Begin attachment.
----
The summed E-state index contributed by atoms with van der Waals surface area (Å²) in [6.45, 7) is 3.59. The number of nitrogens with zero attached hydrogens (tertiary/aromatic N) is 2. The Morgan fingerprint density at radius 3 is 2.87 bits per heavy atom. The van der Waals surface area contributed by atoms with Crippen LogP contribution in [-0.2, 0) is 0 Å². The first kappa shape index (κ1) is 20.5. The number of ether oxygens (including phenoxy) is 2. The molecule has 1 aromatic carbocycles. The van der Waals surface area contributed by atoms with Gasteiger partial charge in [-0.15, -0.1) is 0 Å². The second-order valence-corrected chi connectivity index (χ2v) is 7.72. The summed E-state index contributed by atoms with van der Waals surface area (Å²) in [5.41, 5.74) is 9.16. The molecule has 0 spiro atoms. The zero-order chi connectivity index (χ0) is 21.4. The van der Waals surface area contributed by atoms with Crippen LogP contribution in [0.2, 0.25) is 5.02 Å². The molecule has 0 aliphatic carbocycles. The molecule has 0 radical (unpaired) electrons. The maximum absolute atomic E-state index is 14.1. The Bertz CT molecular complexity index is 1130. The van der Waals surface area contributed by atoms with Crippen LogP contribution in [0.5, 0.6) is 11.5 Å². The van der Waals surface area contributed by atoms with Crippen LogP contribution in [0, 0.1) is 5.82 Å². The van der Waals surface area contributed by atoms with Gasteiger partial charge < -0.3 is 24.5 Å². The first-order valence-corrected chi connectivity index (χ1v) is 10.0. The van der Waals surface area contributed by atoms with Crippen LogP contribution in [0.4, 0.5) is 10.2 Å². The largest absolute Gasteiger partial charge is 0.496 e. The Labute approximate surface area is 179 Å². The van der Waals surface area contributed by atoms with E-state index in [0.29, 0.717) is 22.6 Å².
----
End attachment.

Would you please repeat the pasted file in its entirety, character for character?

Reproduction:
The summed E-state index contributed by atoms with van der Waals surface area (Å²) in [6.45, 7) is 3.59. The number of nitrogens with zero attached hydrogens (tertiary/aromatic N) is 2. The Morgan fingerprint density at radius 3 is 2.87 bits per heavy atom. The van der Waals surface area contributed by atoms with Crippen LogP contribution in [-0.2, 0) is 0 Å². The first kappa shape index (κ1) is 20.5. The number of ether oxygens (including phenoxy) is 2. The molecule has 1 aromatic carbocycles. The van der Waals surface area contributed by atoms with Gasteiger partial charge in [-0.15, -0.1) is 0 Å². The second-order valence-corrected chi connectivity index (χ2v) is 7.72. The summed E-state index contributed by atoms with van der Waals surface area (Å²) in [5.41, 5.74) is 9.16. The molecule has 0 spiro atoms. The zero-order chi connectivity index (χ0) is 21.4. The van der Waals surface area contributed by atoms with Crippen LogP contribution in [0.2, 0.25) is 5.02 Å². The molecule has 0 aliphatic carbocycles. The molecule has 0 radical (unpaired) electrons. The maximum absolute atomic E-state index is 14.1. The Bertz CT molecular complexity index is 1130. The van der Waals surface area contributed by atoms with Crippen LogP contribution in [0.5, 0.6) is 11.5 Å². The van der Waals surface area contributed by atoms with Crippen LogP contribution in [0, 0.1) is 5.82 Å². The van der Waals surface area contributed by atoms with Gasteiger partial charge < -0.3 is 24.5 Å². The first-order valence-corrected chi connectivity index (χ1v) is 10.0. The van der Waals surface area contributed by atoms with Crippen LogP contribution in [0.4, 0.5) is 10.2 Å². The largest absolute Gasteiger partial charge is 0.496 e. The Labute approximate surface area is 179 Å². The van der Waals surface area contributed by atoms with E-state index in [0.29, 0.717) is 22.6 Å².